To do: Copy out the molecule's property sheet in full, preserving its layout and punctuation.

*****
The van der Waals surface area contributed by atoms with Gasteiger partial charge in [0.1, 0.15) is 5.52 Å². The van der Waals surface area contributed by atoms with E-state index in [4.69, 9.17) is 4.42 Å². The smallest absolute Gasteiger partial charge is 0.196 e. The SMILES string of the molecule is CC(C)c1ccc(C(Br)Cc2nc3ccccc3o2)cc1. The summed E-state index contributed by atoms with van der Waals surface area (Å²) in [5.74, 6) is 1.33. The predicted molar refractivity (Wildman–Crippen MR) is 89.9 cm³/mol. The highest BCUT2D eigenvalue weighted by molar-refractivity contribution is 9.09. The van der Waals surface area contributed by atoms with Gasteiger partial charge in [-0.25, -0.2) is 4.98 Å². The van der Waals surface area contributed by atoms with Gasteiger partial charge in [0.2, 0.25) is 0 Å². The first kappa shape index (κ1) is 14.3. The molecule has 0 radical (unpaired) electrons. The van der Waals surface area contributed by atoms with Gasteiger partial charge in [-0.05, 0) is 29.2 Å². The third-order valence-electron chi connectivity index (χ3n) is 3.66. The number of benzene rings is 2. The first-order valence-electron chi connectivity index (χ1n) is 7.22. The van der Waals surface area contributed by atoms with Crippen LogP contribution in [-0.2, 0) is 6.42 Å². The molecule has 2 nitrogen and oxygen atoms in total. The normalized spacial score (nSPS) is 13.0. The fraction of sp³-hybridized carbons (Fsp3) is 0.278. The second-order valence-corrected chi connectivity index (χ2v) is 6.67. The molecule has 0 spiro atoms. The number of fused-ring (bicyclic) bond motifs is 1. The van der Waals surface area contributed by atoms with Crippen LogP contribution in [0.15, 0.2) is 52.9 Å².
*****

The van der Waals surface area contributed by atoms with Gasteiger partial charge in [0.1, 0.15) is 5.52 Å². The van der Waals surface area contributed by atoms with E-state index in [4.69, 9.17) is 4.42 Å². The smallest absolute Gasteiger partial charge is 0.196 e. The SMILES string of the molecule is CC(C)c1ccc(C(Br)Cc2nc3ccccc3o2)cc1. The summed E-state index contributed by atoms with van der Waals surface area (Å²) in [5.74, 6) is 1.33. The predicted molar refractivity (Wildman–Crippen MR) is 89.9 cm³/mol. The highest BCUT2D eigenvalue weighted by molar-refractivity contribution is 9.09. The van der Waals surface area contributed by atoms with Gasteiger partial charge in [-0.25, -0.2) is 4.98 Å². The van der Waals surface area contributed by atoms with Gasteiger partial charge in [0.2, 0.25) is 0 Å². The first kappa shape index (κ1) is 14.3. The molecule has 0 radical (unpaired) electrons. The van der Waals surface area contributed by atoms with Gasteiger partial charge in [-0.05, 0) is 29.2 Å². The third-order valence-electron chi connectivity index (χ3n) is 3.66. The number of benzene rings is 2. The first-order valence-electron chi connectivity index (χ1n) is 7.22. The van der Waals surface area contributed by atoms with Crippen LogP contribution in [-0.2, 0) is 6.42 Å². The molecule has 2 nitrogen and oxygen atoms in total. The normalized spacial score (nSPS) is 13.0. The fraction of sp³-hybridized carbons (Fsp3) is 0.278. The second-order valence-corrected chi connectivity index (χ2v) is 6.67. The molecule has 0 spiro atoms. The number of fused-ring (bicyclic) bond motifs is 1. The van der Waals surface area contributed by atoms with Crippen LogP contribution in [0.15, 0.2) is 52.9 Å².